Refactoring slidenodes, drivetrain, and framework
by, 01-28-13 at 10:53 PM (23961 Views)
Since I've been doing some coding I thought I'd share what I'm working on. First and foremost my goal right now is to rework the drive-train code, this includes the tires. But I am sort of taking a round about approach to this which includes some pretty heavy refactoring. I've written a lot of concept code in the past for a new drive-train but never put it to use. I also wrote it in a reusable manner and am expanding this design.
The drive-train code I did write works on it's own, it just needed to be integrated into RoR. The new drive train code is built on the same principle as RoR, nodes and beams. Instead of nodes and beam in a 3 dimensional space we have nodes and beams in a 1 dimensional space. replace position with angle, velocity with moment, and force with torque and you have the same equations. This is where I started.
So I am basically building a parallel "world" for the drive train that works similar to nodes and beams. My starting point was going to be the wheels, since they essentially act like the gate way between the node/beam world and the drive-train world. My approach here is to simulate a drive-train wheel object which is nothing more than an an angle, then calculate where the nodes should be positioned based on that angle. While I was working on this, I realized that this is drive-train same concept I'm using for slide nodes: calculate where a node should be, calculate beam-like forces from where the node is, and where the node should be and distribute forces appropriately. So I started hacking away at some concept that I could use for both when I dawned on me that I had already written this code a long time ago for the drive train.
So here is a bit about my theory behind the drive-train code, and what will most likely be used in many many more places than the drive-train. As I've worked in the BeamForcesEuler routine I've realized that it boils down to two actions, updating the forces that act on a node, and updating the nodes position. I call them sources, and sinks; sources generate/calculate the forces based on the environment and are applied to the sinks, the sinks take the forces and decide what to do with them. In RoR terms sources are beams, engine, wings, commands, collisions, etc, etc, and sinks are nodes.
One of the cool ideas I will be able to introduce with this new idea is per-node integrators, I feel this will be handy because some weight/spring combinations are not stable but would be if a different integration method is used.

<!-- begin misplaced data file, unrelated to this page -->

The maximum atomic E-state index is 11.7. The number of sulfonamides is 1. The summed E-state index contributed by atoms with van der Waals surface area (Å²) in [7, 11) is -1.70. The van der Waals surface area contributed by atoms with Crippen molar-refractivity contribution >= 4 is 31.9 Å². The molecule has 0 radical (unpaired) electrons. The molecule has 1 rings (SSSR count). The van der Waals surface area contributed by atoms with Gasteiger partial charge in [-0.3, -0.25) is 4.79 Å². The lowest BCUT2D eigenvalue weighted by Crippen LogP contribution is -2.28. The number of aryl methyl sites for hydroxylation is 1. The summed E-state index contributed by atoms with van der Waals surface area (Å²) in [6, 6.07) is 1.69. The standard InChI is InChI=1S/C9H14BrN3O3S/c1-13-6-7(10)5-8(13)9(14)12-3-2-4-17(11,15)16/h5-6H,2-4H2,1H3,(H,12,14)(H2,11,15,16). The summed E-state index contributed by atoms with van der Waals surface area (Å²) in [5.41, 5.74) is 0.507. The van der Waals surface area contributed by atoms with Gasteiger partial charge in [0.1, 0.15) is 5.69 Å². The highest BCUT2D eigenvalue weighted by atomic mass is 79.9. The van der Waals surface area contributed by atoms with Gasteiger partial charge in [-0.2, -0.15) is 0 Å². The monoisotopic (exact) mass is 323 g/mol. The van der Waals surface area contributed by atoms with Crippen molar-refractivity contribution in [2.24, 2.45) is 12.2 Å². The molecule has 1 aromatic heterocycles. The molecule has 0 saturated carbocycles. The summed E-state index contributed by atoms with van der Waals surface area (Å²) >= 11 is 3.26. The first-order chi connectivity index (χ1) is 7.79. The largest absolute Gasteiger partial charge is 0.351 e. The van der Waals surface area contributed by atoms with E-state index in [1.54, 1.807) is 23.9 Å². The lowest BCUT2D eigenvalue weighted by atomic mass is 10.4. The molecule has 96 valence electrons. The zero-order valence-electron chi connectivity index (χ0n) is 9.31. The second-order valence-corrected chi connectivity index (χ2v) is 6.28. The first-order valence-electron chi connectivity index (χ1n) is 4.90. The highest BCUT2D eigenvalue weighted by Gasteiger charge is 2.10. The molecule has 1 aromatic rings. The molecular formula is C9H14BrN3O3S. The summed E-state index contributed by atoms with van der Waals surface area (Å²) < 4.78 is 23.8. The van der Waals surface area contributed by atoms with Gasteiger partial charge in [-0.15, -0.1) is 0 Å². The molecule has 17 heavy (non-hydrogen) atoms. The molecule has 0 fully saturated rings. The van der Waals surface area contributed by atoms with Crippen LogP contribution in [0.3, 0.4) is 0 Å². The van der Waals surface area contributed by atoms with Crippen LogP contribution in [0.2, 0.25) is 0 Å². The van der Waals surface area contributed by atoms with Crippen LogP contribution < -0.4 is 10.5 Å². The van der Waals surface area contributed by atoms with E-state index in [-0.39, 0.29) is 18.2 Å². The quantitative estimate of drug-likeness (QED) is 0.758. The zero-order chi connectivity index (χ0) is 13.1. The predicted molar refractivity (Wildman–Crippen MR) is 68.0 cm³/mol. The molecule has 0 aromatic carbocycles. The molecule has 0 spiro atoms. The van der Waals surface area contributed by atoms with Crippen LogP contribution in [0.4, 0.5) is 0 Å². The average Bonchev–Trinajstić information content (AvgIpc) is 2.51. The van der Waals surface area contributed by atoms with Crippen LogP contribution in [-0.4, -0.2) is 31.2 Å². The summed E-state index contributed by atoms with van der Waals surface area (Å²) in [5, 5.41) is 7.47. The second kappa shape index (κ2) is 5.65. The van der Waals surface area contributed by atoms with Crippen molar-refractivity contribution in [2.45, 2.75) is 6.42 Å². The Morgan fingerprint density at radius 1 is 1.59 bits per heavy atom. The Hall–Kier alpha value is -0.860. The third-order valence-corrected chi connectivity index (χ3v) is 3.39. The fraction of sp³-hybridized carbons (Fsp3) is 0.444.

Way Forward (aka the plan)
- Replace slidenode code with outside drive-train code
- Refactor current wheel calculation
- Rewrite current drive-train to make use of new code
- Add new drive train features
Replace slidenode code with outside drive-train code
I'm doing this first because it's an existing system so I will be able to just test out the new code against existing slide node behavior to tell if it is working. This will be the biggest change all other items will make use of the concepts implemented here.
Refactoring this code will also have the added benefit of slide node damping since it's already built into the code I will be integrating.
Refactor current wheel calculation
Current wheels aren't very reliable, we average the speed of each node to calculate the rotation of the wheel, this is subject to fluctuation. Instead I will have one object that represents the wheel as a whole, it acts more like a traditional tire model in a game where it's simply a cylinder. This is very similar to slidenodes is that there is an ideal state, and a state the wheels actually are at.
I'm expecting this to help solve a few issues RoR currently faces such as vehicles slipping down a slop when they should be braked. Also under this approach folding wheels should be a thing of the past.
Rewrite current drive-train to make use of new code
Make sure the current drive train code works and behaves as is with the new wheel model, and make use of new code to perform drive train calculations. The current code is a bit of a mess and there is a bug where the first two axles are locked together but none others, this should solve that problem.
Add new drive train features
Multiple engines, torque converters, clutches, lockers, limited slip, multiple gear boxes, transfer-case, brakes, etc
My goal here is to model any and all kinds of different power, be it a traditional engine and 4 wheels, a parallel hybrid with two different engine types, or a helicopter with one engine powering two different rotors. Or who knows what. I want to flip over a car, spin one wheel with the mouse and watch the other wheel spin in the opposite direction when using an open diff. the best part IMO is that I've already got some of this working. I've test locked, open, and LS diffs. I've tested with one power source, and I've tested with two power sources.
I plan on using this framework throughout RoR, hoping to achieve better performance, multiprocessor support, more organized, and easier to alter.
My work and progress is viewable here: http://sourceforge.net/u/aperion/rig...0fd7a443/tree/
What I will be using for much of my refactoring is here: http://sourceforge.net/u/aperion/rig...ics/framework/
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